4) There could be more delivery service
I think the idea is awesome that I could punch an order into my touchscreen in my car, and then pull up to Famous Dave’s and have food handed to me. (The kitchen would of course know when my car was due to arrive.) And then actually be able to eat something like ribs, even drinking a beer while in a car… it would be a welcome break from Taco Bell and Burger King.
But if driving is easier and cheaper, there may be more discretionary trips. Want a cheeseburger instead of ramen tonight? Order one, and the car will make a trip between Burger King and your house that you ordinary wouldn’t bother with.
5) The coming of Electric Cars
Even using gasoline, if energy costs remain the same or go up, with the above factors it’s likely VMT is going to go up. But something else is happening simultaneously…
Yes, the electric car. Right now a Leaf is impractical for anything but a second car for most families, and a Tesla is too expensive for most people.
But what if someday you could have an affordable car with a 200 mile range? I don’t know if it will happen or not, but there is a lot of motivation from different parties to try to make it happen. Electric cars are a lot cheaper than gasoline cars to operate, even more so that they don’t pay fuel taxes. Right now society has decided they’re fine with that. But at some point we’ll need to rethink transportation financing. And while we’re at it we might as well make users pay the full cost of the roads, most likely with a mileage based fee.
At $3 a gallon, a 30 mpg gasoline car costs 10 cents / mile in fuel costs, 1.6 cents of which is taxes. An electric car is typically 3.3 cents a mile, of which none is taxes. If you double the taxes to replace funding from general sources and add them to cost of an electric car, it’s still only 6.5 cents a mile, and the gasoline car goes to 11.6 cents. Going further, we could triple the tax and in turn eliminate the tab fees. This makes the heaviest users of the roads pay proportionately, but even then it’s only about 8 cents a mile. Probably still enough to induce a lot of extra travel And to be fair, we should have transit users pay the whole cost of their transportation choices too.
6) Shifting of Trips from Transit
But speaking of transit, remember the ridiculous proposal to just buy transit users cars? Well, that might not so ridiculous any more. Anyone that can physically ride in a bus can ride in a self-driving car. The energy cost would cheaper, so more people could afford it, or the cost or the government to provide it would be less. Or maybe, with a lot fewer reasons for people to take transit, we wouldn’t have to provide services like the Gold Line. We could limit buses and trains to areas inside the beltway, by subsidizing the cost of renting or owing self-driving cars for the poor.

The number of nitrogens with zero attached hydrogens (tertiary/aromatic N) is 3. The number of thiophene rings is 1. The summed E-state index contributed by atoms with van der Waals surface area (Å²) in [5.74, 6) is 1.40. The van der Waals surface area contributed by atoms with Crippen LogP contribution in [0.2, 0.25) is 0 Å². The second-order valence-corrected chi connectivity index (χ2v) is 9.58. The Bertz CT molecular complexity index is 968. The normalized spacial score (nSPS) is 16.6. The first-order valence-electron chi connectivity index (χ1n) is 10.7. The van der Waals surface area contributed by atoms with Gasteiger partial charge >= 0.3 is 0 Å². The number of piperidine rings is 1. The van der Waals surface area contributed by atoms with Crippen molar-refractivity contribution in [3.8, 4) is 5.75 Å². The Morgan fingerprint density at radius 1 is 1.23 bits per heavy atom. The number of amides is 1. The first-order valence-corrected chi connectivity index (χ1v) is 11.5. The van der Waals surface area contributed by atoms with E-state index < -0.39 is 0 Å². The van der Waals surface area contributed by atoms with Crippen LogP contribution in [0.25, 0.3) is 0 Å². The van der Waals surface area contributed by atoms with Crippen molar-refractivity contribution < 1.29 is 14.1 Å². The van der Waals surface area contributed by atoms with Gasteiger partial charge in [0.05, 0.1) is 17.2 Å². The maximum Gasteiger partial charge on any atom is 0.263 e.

But wouldn’t that be just another form of transit? The lines get blurry!
It’s also interesting to think about what self-driving cars would do to intercity transport. When I’m in Chicago I normally stay at a Holiday Inn Express in the northwestern suburbs. My house is in the southern suburbs here. To go by plane, I would drive to the airport, pay to park, then pay to rent a car in Chicago. What if I could leave at dusk, sleep, and then arrive in the morning with my own car? And with an electric car the cost being less? I might travel a lot more for pizza. But if I’m going to take regular trips of that distance I want something comfortable.
There May be a Focus on Comfort, Rather than Efficiency
We’ve all seen this cute Google Self-Driving car. You could fit a lot of those on I-94, right?
Well, you can buy a conventional car that looks like that today.
There seems to be a complete and utter lack of interest in the US. The Smart Fortwo sold 9264 in 2013, compared to 360,089 Honda Accords. You could make the case that if the rental model of self-driving cars comes to pass that people could take a Smart Fortwo to their job in the city, and use the Ford F-150 for towing the boat to the lake on the weekend. But right now there’s already that market for “2nd cars”. People could have a pickup for the weekends and one daily driver, and a city car for the second daily driver, but they don’t.
Instead, here’s another take on what a self-driving car could look like, the Mercedes concept:
Just a little bit bigger. If people increasingly choose two hour commutes to save on housing costs or to get more space, and no longer needed to drive, they’re going to want more space to be comfortable. So you might see recline-flat seats, big screen TVs, and maybe even RV-like amenities like lavatories and kitchenettes.
A car being too big for people to be comfortable driving is no longer going to be an issue. And the cars will undoubtedly be programmed to increase comfort by gentle acceleration and stops. Everyone who’s been behind a semi truck “gently accelerating” knows what it can do to traffic.
Ultimately I look forward to self-driving cars. I figure they’ll be ready for prime time when it’s about time for me to surrender my “manual car” license, and thus I won’t loose my freedom. But I don’t think they’ll won’t solve congestion. They’ll just make it matter less.